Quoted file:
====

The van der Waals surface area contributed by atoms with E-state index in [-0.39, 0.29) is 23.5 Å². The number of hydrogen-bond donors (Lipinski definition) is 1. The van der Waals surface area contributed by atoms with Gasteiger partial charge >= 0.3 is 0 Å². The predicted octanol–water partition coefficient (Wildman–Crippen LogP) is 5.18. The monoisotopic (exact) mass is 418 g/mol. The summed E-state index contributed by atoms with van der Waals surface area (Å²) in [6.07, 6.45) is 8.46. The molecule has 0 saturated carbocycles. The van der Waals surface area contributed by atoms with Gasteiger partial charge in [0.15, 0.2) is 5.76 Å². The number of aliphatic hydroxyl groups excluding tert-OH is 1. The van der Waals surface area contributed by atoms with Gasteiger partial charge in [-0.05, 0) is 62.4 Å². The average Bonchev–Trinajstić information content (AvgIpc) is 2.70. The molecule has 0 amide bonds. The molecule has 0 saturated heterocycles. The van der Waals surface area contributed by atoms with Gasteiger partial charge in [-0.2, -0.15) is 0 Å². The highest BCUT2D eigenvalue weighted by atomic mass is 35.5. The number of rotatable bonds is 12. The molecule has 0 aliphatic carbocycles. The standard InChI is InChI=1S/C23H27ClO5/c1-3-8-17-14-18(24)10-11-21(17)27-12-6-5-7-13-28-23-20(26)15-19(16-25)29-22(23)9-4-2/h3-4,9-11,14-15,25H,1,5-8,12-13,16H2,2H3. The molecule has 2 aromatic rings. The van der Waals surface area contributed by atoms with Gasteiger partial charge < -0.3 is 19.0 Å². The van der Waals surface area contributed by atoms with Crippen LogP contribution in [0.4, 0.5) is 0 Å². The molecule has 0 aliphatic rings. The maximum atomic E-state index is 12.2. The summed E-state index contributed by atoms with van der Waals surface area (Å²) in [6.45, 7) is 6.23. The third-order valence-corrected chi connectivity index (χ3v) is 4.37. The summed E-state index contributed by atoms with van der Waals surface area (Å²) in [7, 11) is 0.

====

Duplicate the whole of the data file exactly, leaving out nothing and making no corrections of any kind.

The van der Waals surface area contributed by atoms with E-state index in [-0.39, 0.29) is 23.5 Å². The number of hydrogen-bond donors (Lipinski definition) is 1. The van der Waals surface area contributed by atoms with Gasteiger partial charge >= 0.3 is 0 Å². The predicted octanol–water partition coefficient (Wildman–Crippen LogP) is 5.18. The monoisotopic (exact) mass is 418 g/mol. The summed E-state index contributed by atoms with van der Waals surface area (Å²) in [6.07, 6.45) is 8.46. The molecule has 0 saturated carbocycles. The van der Waals surface area contributed by atoms with Gasteiger partial charge in [0.15, 0.2) is 5.76 Å². The number of aliphatic hydroxyl groups excluding tert-OH is 1. The van der Waals surface area contributed by atoms with Gasteiger partial charge in [-0.05, 0) is 62.4 Å². The average Bonchev–Trinajstić information content (AvgIpc) is 2.70. The molecule has 0 amide bonds. The molecule has 0 saturated heterocycles. The van der Waals surface area contributed by atoms with Gasteiger partial charge in [-0.2, -0.15) is 0 Å². The highest BCUT2D eigenvalue weighted by atomic mass is 35.5. The number of rotatable bonds is 12. The molecule has 0 aliphatic carbocycles. The standard InChI is InChI=1S/C23H27ClO5/c1-3-8-17-14-18(24)10-11-21(17)27-12-6-5-7-13-28-23-20(26)15-19(16-25)29-22(23)9-4-2/h3-4,9-11,14-15,25H,1,5-8,12-13,16H2,2H3. The molecule has 2 aromatic rings. The van der Waals surface area contributed by atoms with Gasteiger partial charge < -0.3 is 19.0 Å². The van der Waals surface area contributed by atoms with Crippen LogP contribution in [0.4, 0.5) is 0 Å². The molecule has 0 aliphatic rings. The maximum atomic E-state index is 12.2. The summed E-state index contributed by atoms with van der Waals surface area (Å²) in [6.45, 7) is 6.23. The third-order valence-corrected chi connectivity index (χ3v) is 4.37. The summed E-state index contributed by atoms with van der Waals surface area (Å²) in [7, 11) is 0.